June 14, 2023

What Should the Future be for Highland High School?

By: Oliver AhMu

I love living in Pocatello and Chubbuck. We truly live in the gem of communities in the Gem State. We are surrounded by some beautiful scenery. A few weeks ago, I read America the Beautiful while I observed the Memorial Day Holiday. I wonder if Katherine Lee Bates was sitting on the mountainside in our valley when she wrote, “Oh, beautiful for spacious skies, For amber waves of grain, For purple mountain majesties Above the fruited plain!”

Recently, we experienced a tragedy in our community when Highland High School experienced a fire. Due to the circumstances of the fire that morning, most of us thought the school would be a total loss. Thankfully, it wasn’t. We are at a crossroads right now in our community. The school needs to be fixed, and we have decisions to make.

Many of you may know Pocatello/Chubbuck School District 25 has a survey asking the community for input as to what the best course of action is. I would invite everyone to complete that survey that lives here. I am grateful the school district leadership has asked for our input. The district has come up with a few options: use insurance funds to build the school back to the original footprint, use insurance replacement funds and add additional bond funding to enhance Highland High School, or use the insurance money and add an additional bond totaling $115-$125 million to build a new high school and repurpose Highland High School as a middle school or elementary school.

All of us can agree that the way Highland High School was before the fire wasn’t the best. The gym was cramped, and the weight room was way too small. Most of us can agree the cost for housing whether you rent or own a home is extraordinarily high right now versus how housing costs were five years ago. Historically, home prices have appreciated seventy three of the last eighty one years across the nation. Our community saw unprecedented increase in home values the last three or four years. This has caused our rents and mortgage payments to increase across Pocatello and Chubbuck, and we have seen some property taxes increase nearly 50% in only a few short years.



I talk with people about renting and home buying on a daily basis. For years now, I have heard daily if not hourly from friends and acquaintances about how concerned they are about the cost of living and how quickly it has risen in recent years. Many people who rent an apartment or home don’t know they pay the school district, among other taxing districts, a lot of money in property taxes. Your landlord doesn’t show you the bill; they just increase your rent every year or every other year to cover the cost.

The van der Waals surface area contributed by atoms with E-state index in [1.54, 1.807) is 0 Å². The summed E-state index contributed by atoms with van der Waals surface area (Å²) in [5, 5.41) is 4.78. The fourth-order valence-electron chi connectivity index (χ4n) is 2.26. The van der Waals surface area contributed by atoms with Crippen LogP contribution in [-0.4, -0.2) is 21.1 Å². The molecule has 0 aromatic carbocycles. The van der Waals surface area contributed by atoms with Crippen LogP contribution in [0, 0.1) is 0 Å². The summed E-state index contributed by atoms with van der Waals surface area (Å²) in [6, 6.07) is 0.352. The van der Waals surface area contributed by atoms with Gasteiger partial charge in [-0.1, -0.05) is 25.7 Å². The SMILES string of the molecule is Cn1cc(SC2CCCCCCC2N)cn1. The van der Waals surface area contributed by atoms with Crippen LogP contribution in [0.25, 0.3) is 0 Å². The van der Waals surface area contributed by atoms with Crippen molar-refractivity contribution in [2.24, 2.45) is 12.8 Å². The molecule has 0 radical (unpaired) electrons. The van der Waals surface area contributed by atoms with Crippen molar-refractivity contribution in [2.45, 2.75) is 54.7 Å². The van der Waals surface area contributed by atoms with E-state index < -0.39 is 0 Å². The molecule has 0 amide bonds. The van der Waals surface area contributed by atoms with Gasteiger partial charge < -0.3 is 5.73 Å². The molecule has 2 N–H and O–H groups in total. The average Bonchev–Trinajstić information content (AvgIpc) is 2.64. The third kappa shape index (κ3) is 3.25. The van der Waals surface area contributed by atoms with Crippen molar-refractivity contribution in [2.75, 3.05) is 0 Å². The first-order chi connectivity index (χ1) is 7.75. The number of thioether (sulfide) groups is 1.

A school district bond will increase every property’s taxes. I’m skeptical that a new high school and repurpose of Highland High School would only cost $125 million, especially considering Highland High School’s current condition. Let’s say the project costs $200 million, and that is what the district bond is set for. That would increase the average renter or homeowner $46 per month. I know that doesn’t sound like a lot, but when you look at how the national and local economy is performing, $46 a month can make or break a household. Business’s overhead will increase, costs of goods will increase, and households will spend less money. We will see some businesses close doors, and we won’t see other new businesses. They will overlook Pocatello and Chubbuck and choose Twin Falls or Idaho Falls for their new business.

Here is something else to consider. The school board and school district are not the poster child of stewardship and responsibility. Pocatello/Chubbuck School District 25 has taken in hundreds of millions of dollars in bond funds the last 50 years. These bonds were for building and maintaining school district facilities. As far as I know, we have only seen one elementary school, one middle school, and one high school built in that timeframe. Not to mention, critical systems failing such as the fire suppression systems and fire alarm system that failed to alert the fire department. What if this occurred during a school day? The school district already has the funding or most of the funding to complete this rebuild and upgrade without another bond. In the 2022-2023 district budget, there are over $50 million in reserves and around $15 million in facilities reserves. I’m not an expert on municipalities and school district budgets and reserves, but after a quick look at the City of Chubbuck’s budget, it appeared to only have $2.9 million in reserves.

I believe the school board will, regardless of public input, ask for a large bond measure to pass. It is likely the bond measure will be voted on during an off election year where voter turnout is typically lower. Please complete the survey, contact school board members, and ask them to consider other more cost effective options to get Highland High School repaired. Make your voice heard. Let’s continue to make our community better together.

Editor’s Note: The PCSD 25 Public Input Survey for Highland High School is available here.





  1. I do not support any rebuilding of anything at all unless we can guarantee going forward no perverse anti American teachers or material will be taught to our children.

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